I attended the 2022 edition of Kids Got Talent show in Lekki, Lagos on Sunday 17th April 2022. To be frank, I was not really keen on attending; I usually reserve my Sundays for relaxation after the morning Church programs. Since starting my Executive MBA program at Lagos Business School in 2022, I left Sundays for rest.
However, on this faithful day, I was ‘’mandated’ to go out for this event by family members. For peace to reign, I obliged, got dressed, and took the entire family on a ride to the venue.
To my greatest surprise, it eventually turned out to be a very exciting 5 hours. I witnessed raw talent on display by kids mainly under 12 years old; small children who obviously had properly rehearsed what they wanted to present. Not only were they keen on winning the N500,000 prize money but they also had in mind to entertain the audience as well.
Having watched the event, I put together a few learnings to share.
Exposure is important for kids.
Parents and schools have an obligation to expose children to healthy activities apart from academics. A lot of schools focus only academic programs and do not pay attention to other non-curricular events like music, dancing, sports, etc. Getting academic grades right is important for children in school, but equally important is identifying their other talents and creating opportunities and exposure to nurture them.
In the Kids Got Talent event, I saw children who could sing, play musical instruments, perform drama or do some great tricks with a football. And most did these exceptionally well. Parents and care givers need to invest in and develop these talents. Who knows, your child may be the next Pele or the next Beethoven out there.
Children need coaching and mentoring as well.
We all need to have coaches and mentors. These are people we look up to and would advise and bring the best out of us all. Children are no exception. Parents need to realize that this is their primary responsibility. However, depending on the child’s strengths and needs, they may need external professional support to build them up, with the parent’s guidance of course. I noticed most of the great performers at the Kids God Talent event had coaches who were by their sides. They were supporting and helping to groom the children in the skills they were displaying.
If a child is good at computer programing for example, it would be best to get the child a programmer, good with children to brush them up on that skill. If they are good in music, football, or arts, please get them a coach or into a sports/music club that would help nurture and grow their talents. In this new age, people have made great impacts by being outstanding in other things they do, apart from academics.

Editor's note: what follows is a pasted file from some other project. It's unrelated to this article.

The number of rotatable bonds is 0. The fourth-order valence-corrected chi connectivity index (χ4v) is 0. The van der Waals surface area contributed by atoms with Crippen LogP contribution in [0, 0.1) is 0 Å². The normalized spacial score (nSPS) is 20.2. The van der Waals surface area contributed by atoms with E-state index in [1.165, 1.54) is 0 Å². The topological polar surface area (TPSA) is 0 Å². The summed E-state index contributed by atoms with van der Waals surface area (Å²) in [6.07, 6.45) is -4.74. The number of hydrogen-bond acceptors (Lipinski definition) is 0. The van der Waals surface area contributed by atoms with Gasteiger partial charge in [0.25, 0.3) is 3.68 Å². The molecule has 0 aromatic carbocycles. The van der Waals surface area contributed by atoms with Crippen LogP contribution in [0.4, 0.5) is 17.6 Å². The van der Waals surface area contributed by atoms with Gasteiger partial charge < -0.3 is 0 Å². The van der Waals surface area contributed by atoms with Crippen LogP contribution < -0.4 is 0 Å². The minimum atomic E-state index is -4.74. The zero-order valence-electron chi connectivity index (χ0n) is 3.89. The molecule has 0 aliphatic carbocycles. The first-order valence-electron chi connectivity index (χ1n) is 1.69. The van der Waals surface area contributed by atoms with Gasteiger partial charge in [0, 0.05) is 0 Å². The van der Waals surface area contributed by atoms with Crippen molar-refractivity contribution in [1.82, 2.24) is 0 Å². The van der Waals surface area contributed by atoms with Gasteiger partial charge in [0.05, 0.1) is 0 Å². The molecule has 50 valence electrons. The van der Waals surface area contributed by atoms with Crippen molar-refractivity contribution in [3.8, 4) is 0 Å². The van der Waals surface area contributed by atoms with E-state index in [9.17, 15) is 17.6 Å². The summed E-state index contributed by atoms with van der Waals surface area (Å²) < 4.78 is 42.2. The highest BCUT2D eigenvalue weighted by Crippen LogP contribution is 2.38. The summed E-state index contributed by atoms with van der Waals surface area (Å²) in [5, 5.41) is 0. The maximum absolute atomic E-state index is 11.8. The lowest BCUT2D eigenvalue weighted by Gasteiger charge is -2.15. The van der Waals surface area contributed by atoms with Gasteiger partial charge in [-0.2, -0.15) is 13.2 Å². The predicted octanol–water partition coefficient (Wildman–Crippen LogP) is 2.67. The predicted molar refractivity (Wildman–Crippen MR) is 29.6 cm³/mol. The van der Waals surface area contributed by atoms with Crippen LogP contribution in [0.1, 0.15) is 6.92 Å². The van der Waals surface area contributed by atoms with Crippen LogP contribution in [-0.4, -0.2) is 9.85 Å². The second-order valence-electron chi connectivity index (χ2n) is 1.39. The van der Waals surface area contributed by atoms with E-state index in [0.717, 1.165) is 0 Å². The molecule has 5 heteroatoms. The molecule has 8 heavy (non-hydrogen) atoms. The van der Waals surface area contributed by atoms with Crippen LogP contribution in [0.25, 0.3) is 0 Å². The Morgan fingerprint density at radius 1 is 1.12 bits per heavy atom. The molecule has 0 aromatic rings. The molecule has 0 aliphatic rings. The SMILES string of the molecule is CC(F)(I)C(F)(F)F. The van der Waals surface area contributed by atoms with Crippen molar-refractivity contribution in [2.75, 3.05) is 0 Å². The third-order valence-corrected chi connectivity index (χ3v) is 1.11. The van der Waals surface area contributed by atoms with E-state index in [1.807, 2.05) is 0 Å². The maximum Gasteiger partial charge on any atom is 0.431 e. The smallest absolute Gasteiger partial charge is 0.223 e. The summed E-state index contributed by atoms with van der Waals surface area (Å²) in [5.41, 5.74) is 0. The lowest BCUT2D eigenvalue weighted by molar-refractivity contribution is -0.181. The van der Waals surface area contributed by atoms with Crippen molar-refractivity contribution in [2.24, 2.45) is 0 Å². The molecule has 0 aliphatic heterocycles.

Each child is different. Every child is talented.
Parents often compare their children with others, who they perceive as performing better in an area the parent thinks is important. But the question is- what area is really important for your child? We miss out that all these kids have different hidden talents and skills. Our responsibility as parents and guardians is to unlock and grow these in them. Just because one child is good in mathematics in class, for example, should not be a reason to castigate other kids who are not. I am not encouraging laziness in any way (every child should get to work and study hard at school). but the emphasis should be on trying and discover strength in these children, versus constant comparisons.
All the fingers in our hands are not equal, but each finger is equally as important as the other. Similarly, all children are not the same. Even children within the same family are different.
The Kids Got Talent afforded me the opportunity to see children perform beyond just academics. As I got back home that day, I got thinking; as a parent am I creating enough opportunities for my own children as well? Every parent needs to ask themselves this question once in a while. Looking back at the talent show, it became apparent that this must been the idea behind the show organizer: to make people understand that even these small children have potential talents we all need to nurture and grow.
Written by Ikenna Ngonebu #EMBA27